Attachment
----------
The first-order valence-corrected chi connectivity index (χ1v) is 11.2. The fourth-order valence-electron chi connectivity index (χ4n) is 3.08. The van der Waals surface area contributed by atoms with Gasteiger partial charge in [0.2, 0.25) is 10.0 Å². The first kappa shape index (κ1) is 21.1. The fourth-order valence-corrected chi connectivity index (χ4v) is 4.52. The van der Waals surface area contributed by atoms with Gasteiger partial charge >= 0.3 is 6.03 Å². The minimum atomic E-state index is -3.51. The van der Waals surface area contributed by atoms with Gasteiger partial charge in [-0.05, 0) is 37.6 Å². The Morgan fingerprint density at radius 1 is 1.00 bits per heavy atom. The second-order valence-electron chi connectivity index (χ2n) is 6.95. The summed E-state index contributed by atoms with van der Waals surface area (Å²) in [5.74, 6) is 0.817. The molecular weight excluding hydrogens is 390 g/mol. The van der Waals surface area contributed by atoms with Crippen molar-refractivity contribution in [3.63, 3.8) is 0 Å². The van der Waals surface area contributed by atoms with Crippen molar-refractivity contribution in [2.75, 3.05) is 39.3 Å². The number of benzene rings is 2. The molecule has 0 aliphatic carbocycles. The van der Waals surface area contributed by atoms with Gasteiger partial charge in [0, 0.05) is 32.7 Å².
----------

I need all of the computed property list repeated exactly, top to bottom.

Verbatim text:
The first-order valence-corrected chi connectivity index (χ1v) is 11.2. The fourth-order valence-electron chi connectivity index (χ4n) is 3.08. The van der Waals surface area contributed by atoms with Gasteiger partial charge in [0.2, 0.25) is 10.0 Å². The first kappa shape index (κ1) is 21.1. The fourth-order valence-corrected chi connectivity index (χ4v) is 4.52. The van der Waals surface area contributed by atoms with Gasteiger partial charge >= 0.3 is 6.03 Å². The minimum atomic E-state index is -3.51. The van der Waals surface area contributed by atoms with Gasteiger partial charge in [-0.05, 0) is 37.6 Å². The Morgan fingerprint density at radius 1 is 1.00 bits per heavy atom. The second-order valence-electron chi connectivity index (χ2n) is 6.95. The summed E-state index contributed by atoms with van der Waals surface area (Å²) in [5.74, 6) is 0.817. The molecular weight excluding hydrogens is 390 g/mol. The van der Waals surface area contributed by atoms with Crippen molar-refractivity contribution in [3.63, 3.8) is 0 Å². The van der Waals surface area contributed by atoms with Crippen molar-refractivity contribution in [2.75, 3.05) is 39.3 Å². The number of benzene rings is 2. The molecule has 0 aliphatic carbocycles. The van der Waals surface area contributed by atoms with Gasteiger partial charge in [0, 0.05) is 32.7 Å².